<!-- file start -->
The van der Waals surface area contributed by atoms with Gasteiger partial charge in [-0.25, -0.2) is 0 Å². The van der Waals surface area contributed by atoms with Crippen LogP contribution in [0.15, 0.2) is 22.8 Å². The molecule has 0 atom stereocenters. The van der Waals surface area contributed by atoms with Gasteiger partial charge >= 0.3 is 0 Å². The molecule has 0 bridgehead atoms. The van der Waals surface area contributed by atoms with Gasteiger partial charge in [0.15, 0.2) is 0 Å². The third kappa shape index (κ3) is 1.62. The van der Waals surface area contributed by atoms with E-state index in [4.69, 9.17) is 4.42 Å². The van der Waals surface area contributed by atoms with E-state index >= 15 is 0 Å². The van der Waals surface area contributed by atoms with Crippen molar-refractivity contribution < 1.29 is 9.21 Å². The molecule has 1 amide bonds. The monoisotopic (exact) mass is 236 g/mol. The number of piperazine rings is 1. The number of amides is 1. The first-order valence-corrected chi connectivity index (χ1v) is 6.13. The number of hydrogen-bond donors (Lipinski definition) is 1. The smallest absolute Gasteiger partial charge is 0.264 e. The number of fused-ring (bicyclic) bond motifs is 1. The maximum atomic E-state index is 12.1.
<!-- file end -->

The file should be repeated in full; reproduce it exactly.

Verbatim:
The van der Waals surface area contributed by atoms with Gasteiger partial charge in [-0.25, -0.2) is 0 Å². The van der Waals surface area contributed by atoms with Crippen LogP contribution in [0.15, 0.2) is 22.8 Å². The molecule has 0 atom stereocenters. The van der Waals surface area contributed by atoms with Gasteiger partial charge >= 0.3 is 0 Å². The molecule has 0 bridgehead atoms. The van der Waals surface area contributed by atoms with Gasteiger partial charge in [0.15, 0.2) is 0 Å². The third kappa shape index (κ3) is 1.62. The van der Waals surface area contributed by atoms with E-state index in [4.69, 9.17) is 4.42 Å². The van der Waals surface area contributed by atoms with E-state index >= 15 is 0 Å². The van der Waals surface area contributed by atoms with Crippen molar-refractivity contribution < 1.29 is 9.21 Å². The molecule has 1 amide bonds. The monoisotopic (exact) mass is 236 g/mol. The number of piperazine rings is 1. The number of amides is 1. The first-order valence-corrected chi connectivity index (χ1v) is 6.13. The number of hydrogen-bond donors (Lipinski definition) is 1. The smallest absolute Gasteiger partial charge is 0.264 e. The number of fused-ring (bicyclic) bond motifs is 1. The maximum atomic E-state index is 12.1.